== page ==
Just as with Gore, no analysis of the President's phone log can prove Clinton knew the D.N.C. staff was mingling hard and soft accounts. Gore has already said he didn't know about the practice. Then there is the question of whether Clinton's calls were made from the White House family quarters, a bit of hairsplitting required because of disputes over whether the residential areas of the Executive mansion qualify as space used for official government duties under the law in question. Most Democrats say no. Most Republicans say yes. A final dispute: whether a phoned request for money "occurs" where the President placed the call or where the would-be donor received it. Presuming that's at some nongovernment site, like the donor's home, Clinton would be in the clear.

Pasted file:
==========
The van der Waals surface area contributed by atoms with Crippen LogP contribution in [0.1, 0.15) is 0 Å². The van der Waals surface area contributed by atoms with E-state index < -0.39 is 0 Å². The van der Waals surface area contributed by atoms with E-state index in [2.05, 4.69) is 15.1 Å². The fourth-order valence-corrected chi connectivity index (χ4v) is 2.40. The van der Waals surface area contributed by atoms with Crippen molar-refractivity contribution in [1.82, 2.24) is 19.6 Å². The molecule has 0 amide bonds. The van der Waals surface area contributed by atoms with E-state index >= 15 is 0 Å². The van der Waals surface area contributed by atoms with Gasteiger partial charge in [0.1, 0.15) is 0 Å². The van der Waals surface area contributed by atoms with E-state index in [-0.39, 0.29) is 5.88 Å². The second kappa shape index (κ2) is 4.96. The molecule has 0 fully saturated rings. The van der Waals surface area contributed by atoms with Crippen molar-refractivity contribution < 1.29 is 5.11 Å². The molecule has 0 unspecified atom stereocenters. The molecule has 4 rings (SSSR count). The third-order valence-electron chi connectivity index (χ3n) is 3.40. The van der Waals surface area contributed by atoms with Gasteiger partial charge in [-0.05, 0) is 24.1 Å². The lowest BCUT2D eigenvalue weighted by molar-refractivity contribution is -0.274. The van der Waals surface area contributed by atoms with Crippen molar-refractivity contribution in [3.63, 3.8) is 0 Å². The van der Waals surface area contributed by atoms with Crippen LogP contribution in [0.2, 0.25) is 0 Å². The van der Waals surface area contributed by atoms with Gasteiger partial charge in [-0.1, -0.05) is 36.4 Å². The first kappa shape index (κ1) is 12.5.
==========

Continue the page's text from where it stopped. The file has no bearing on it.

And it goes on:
It was in late 1995 that Clinton's aides pressed him into service to pay media bills for promoting his re-election. Harold Ickes, then his deputy chief of staff, handed him a list of 12 heavy hitters culled by D.N.C. fund-raising officials. Ickes returned with another list of 12 donors in the spring of 1996. Although Clinton promised both times to make calls, White House phone logs show he probably did not follow through on most names. All the same, some of the people identified in the presidential call sheets did send in checks. Some of what they contributed ended up in the D.N.C.'s hard-money account. But in many cases there is a considerable gap between the dates on the call sheets and the eventual donations. For example, call sheets obtained by TIME show that on Feb. 6, 1996, Clinton was urged to contact Gail Zappa, widow of the musician Frank Zappa. Whether or not the President made the call, five months later she contributed $30,000 to the D.N.C., of which $20,000 was shifted into the hard account.